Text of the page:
Explanation about painting by Deputy Director and Senior Art Curator of the Museums Division Yehudit Shendar
This artwork follows a sketch created by Felix Nussbaum immediately after his escape from the St. Cyprien camp to Brussels. Here for the first time his Jewish identity takes a central stage, after many years during which he addressed universal subjects.
A cohesive group of four men wrapped in their prayer shawls stands in front of a camp barrack which serves as a makeshift synagogue, while a single figure remains apart. This is likely the artist himself, who still hesitates whether to join the service. The congregants are viewed from behind, their heads vanishing into the dark background, while their features are not discernible. The white prayer shawls serve as the only highly illuminated surface in the painting. The worshippers cling to their faith in the moroseness of the camp, while the protective prayer shawl magnifies the fragility of the prisoners.
The gray light of the threatening morning sky confers the painting an apocalyptic aura. A black cloud and the scavenger birds circling above their prey – a recurrent motif in Nussbaum’s art – forebode ill. Scattered on the sand are items alluding to the harsh and miserable life in the camp: barbed wire, a bare bone, an empty can, and an abandoned shoe symbolize hunger and death.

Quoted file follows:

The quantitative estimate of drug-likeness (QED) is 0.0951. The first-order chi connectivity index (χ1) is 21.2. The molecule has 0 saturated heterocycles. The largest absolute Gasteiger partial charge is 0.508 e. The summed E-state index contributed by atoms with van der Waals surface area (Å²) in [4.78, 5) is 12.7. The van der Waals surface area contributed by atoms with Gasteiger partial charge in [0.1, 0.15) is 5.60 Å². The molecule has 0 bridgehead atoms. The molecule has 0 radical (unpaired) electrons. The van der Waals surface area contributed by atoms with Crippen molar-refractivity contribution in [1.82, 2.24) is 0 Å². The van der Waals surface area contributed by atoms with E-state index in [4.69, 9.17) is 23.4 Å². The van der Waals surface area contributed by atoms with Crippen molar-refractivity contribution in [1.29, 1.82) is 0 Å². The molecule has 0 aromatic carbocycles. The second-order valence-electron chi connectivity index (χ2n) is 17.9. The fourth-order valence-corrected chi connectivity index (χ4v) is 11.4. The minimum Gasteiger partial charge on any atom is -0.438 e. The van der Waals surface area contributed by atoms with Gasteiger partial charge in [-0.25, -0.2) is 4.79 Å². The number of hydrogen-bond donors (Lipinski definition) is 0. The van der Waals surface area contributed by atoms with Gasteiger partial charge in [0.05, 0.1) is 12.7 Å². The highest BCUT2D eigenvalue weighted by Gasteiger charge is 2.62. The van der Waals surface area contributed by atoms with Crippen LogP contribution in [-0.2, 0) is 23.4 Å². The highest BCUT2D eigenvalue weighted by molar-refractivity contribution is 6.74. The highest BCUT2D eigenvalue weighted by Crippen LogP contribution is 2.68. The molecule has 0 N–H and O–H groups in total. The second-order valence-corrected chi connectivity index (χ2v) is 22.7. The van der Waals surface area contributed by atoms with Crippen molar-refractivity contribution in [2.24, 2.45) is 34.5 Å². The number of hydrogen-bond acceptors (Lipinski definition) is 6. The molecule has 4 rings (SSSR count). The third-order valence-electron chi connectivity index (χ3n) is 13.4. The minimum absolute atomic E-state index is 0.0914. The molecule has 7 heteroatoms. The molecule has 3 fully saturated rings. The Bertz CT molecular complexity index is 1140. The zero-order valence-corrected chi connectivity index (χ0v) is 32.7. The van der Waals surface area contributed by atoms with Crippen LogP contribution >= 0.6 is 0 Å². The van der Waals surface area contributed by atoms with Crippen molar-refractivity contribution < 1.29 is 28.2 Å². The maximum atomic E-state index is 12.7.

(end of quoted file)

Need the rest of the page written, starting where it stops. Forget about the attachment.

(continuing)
Felix Nussbaum (1904-1944)
Born in Osnabrück, Germany. Studied art in Hamburg and at the Academy of Art in Berlin, which awarded him a scholarship to study in Rome. In 1933, his scholarship was revoked because he was Jewish. Refusing to return to his homeland, Nussbaum condemned himself to life as a refugee, and with his wife, the artist Felka Platek, he found asylum as an alien in Belgium. Following the German occupation of Brussels, he was arrested and sent to the St. Cyprien and Gurs camps in France. He managed to escape and returned to Brussels where he lived in hiding with his wife. Despite the harsh conditions, he produced many paintings, receiving help from friends who provided him with art supplies. For the first time, Jewish subjects appeared in his art, echoing his own fate and that of his persecuted brethren. In June 1944, the couple was apprehended after an informant revealed their hideout. In July they were deported on the last transport from Belgium to Auschwitz, where they were murdered.
Click here to view an online exhibition about Felix Nussbaum